We are asking you to publish this letter, to invite questions and arguments about these views.

Paumea H. McKay.

THE LATE SIR PETER BUCK

Sir,

—In the initial issue of your magazine a contributor, G. S. Roydhouse, makes the statement concerning the late Sir Peter Buck: ‘In point of fact, his father's name was William Henry Neal, better known … as “Buck” Neal and his wife as Mrs “Buck”.’ ‘It was from this nickname,’ your contributor added, ‘that Peter gained his European surname.’

As I am engaged, with approval expressed by Sir Peter prior to his death, in writing his biography, I am naturally interested in this statement, and would be glad if either Mr Roydhouse or yourself would produce evidence in support of it. My own view is that it is untrue, that it would never have been made if Sir Peter were living, and that there is no evidence to support it. Your contributor does not only suggest that William Henry Buck was known as Neal, but that Neal was his correct name—not Buck.

I have been in touch with Sir Peter's relatives, and my information is that his father was William Henry Buck who, though Irish-born, came here from Australia in the early 'sixties, and fought in the Waikato War. His father was Henry Buck, civil engineer, of Dublin (some of whose letters are in my possession).

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The latter's father was the Rev. Dr John Buck, a Fellow of Trinity College, Dublin, and the occupant of three livings within the gift of the College. Adam Buck, the miniaturist (to whom sat George IV), was a cousin of Dr John Buck's. There is no mention, as far as I am aware, of the name of Neal in the family tree.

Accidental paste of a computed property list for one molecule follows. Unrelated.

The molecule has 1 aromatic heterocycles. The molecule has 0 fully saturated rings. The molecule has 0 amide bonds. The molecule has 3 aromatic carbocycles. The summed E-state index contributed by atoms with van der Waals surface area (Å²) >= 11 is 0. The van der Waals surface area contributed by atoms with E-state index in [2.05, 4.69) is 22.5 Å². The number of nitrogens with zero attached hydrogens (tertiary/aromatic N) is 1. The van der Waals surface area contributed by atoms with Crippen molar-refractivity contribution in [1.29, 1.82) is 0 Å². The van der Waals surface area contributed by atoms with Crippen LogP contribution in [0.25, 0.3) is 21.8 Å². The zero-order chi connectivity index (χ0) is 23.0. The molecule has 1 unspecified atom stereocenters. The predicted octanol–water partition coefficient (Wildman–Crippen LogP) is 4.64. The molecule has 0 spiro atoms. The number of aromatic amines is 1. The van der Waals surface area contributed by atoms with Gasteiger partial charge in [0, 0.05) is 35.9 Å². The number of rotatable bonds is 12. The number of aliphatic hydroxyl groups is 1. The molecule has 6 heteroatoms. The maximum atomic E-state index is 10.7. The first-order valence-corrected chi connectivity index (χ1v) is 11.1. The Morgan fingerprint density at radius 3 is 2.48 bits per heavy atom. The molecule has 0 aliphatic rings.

Mr Roydhouse also states that Sir Peter's mother was Ngarongo ki tua. It is true that Sir Peter referred to Ngarongo in print as his mother. But, actually, she was his foster-mother. Sir Peter Buck's mother was Rina, a cousin once removed to Ngarongo. The child was certainly reared by Ngarongo, who has been described to me by those who knew her as a cripple, because Rina died early. That Rina was his mother is confirmed by a whakapapa in Sir Peter's own handwriting, which I found among his personal papers in Honolulu, also by the statements of Maori informants still living at Urenui. Therefore, Kapuakore was not Sir Peter's grandmother but, to use Mr Roydhouse's own phrase, ‘in point of fact’, his great-aunt. Of course, she was his kuia, and he regarded her as such. I have an unpublished tribute to her by Sir Peter, which is among the most delightful of his writings.

Neither can Lady Buck be referred to as a ‘nursing sister’ during the First World War. A more appropriate term would have been to describe her as a V.A.D. However, that is a minor point.

Mr Roydhouse paid me the compliment of repeating a statement that I published some years ago, but which I have since known to be incorrect. It was not the Rev. J. C. Andrew, of Ica Station, Wairarapa, who was responsible for Sir Peter entering Te Aute College. Sir Peter denied that statement, which I had published in good faith. In point of fact, he wrote his own application, and waited six months before it was acknowledged. Going to Te Aute was entirely his own idea. On arrival there he was asked who had written the application, and replied: ‘I did.’